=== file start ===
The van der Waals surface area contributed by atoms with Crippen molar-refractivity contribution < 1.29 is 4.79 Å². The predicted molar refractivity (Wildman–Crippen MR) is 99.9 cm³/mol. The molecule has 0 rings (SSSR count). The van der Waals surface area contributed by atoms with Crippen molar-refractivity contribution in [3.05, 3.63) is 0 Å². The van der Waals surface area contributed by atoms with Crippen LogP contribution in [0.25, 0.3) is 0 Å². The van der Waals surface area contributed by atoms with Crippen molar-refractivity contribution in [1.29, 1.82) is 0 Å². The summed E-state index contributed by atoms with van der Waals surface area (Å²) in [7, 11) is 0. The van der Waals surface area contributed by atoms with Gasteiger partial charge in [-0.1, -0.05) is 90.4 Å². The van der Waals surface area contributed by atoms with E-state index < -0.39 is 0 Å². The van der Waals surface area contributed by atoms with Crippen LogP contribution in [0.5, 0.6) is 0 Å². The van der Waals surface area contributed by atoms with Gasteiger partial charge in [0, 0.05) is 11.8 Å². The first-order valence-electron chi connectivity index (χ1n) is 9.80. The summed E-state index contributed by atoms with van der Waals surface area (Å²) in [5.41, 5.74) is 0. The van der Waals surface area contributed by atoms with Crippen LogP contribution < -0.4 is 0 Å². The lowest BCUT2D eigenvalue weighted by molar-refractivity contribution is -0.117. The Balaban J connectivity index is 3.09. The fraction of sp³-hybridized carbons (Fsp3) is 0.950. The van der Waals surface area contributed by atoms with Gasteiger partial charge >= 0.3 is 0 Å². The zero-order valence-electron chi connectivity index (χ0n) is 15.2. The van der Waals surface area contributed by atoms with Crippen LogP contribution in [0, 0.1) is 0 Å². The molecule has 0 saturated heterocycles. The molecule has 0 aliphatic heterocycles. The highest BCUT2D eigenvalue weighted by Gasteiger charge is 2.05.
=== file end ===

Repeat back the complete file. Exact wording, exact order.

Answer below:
The van der Waals surface area contributed by atoms with Crippen molar-refractivity contribution < 1.29 is 4.79 Å². The predicted molar refractivity (Wildman–Crippen MR) is 99.9 cm³/mol. The molecule has 0 rings (SSSR count). The van der Waals surface area contributed by atoms with Crippen molar-refractivity contribution in [3.05, 3.63) is 0 Å². The van der Waals surface area contributed by atoms with Crippen LogP contribution in [0.25, 0.3) is 0 Å². The van der Waals surface area contributed by atoms with Crippen molar-refractivity contribution in [1.29, 1.82) is 0 Å². The summed E-state index contributed by atoms with van der Waals surface area (Å²) in [7, 11) is 0. The van der Waals surface area contributed by atoms with Gasteiger partial charge in [-0.1, -0.05) is 90.4 Å². The van der Waals surface area contributed by atoms with E-state index < -0.39 is 0 Å². The van der Waals surface area contributed by atoms with Crippen LogP contribution in [0.5, 0.6) is 0 Å². The van der Waals surface area contributed by atoms with Gasteiger partial charge in [0, 0.05) is 11.8 Å². The first-order valence-electron chi connectivity index (χ1n) is 9.80. The summed E-state index contributed by atoms with van der Waals surface area (Å²) in [5.41, 5.74) is 0. The van der Waals surface area contributed by atoms with Crippen LogP contribution < -0.4 is 0 Å². The lowest BCUT2D eigenvalue weighted by molar-refractivity contribution is -0.117. The Balaban J connectivity index is 3.09. The fraction of sp³-hybridized carbons (Fsp3) is 0.950. The van der Waals surface area contributed by atoms with Gasteiger partial charge >= 0.3 is 0 Å². The zero-order valence-electron chi connectivity index (χ0n) is 15.2. The van der Waals surface area contributed by atoms with Crippen LogP contribution in [0, 0.1) is 0 Å². The molecule has 0 saturated heterocycles. The molecule has 0 aliphatic heterocycles. The highest BCUT2D eigenvalue weighted by Gasteiger charge is 2.05.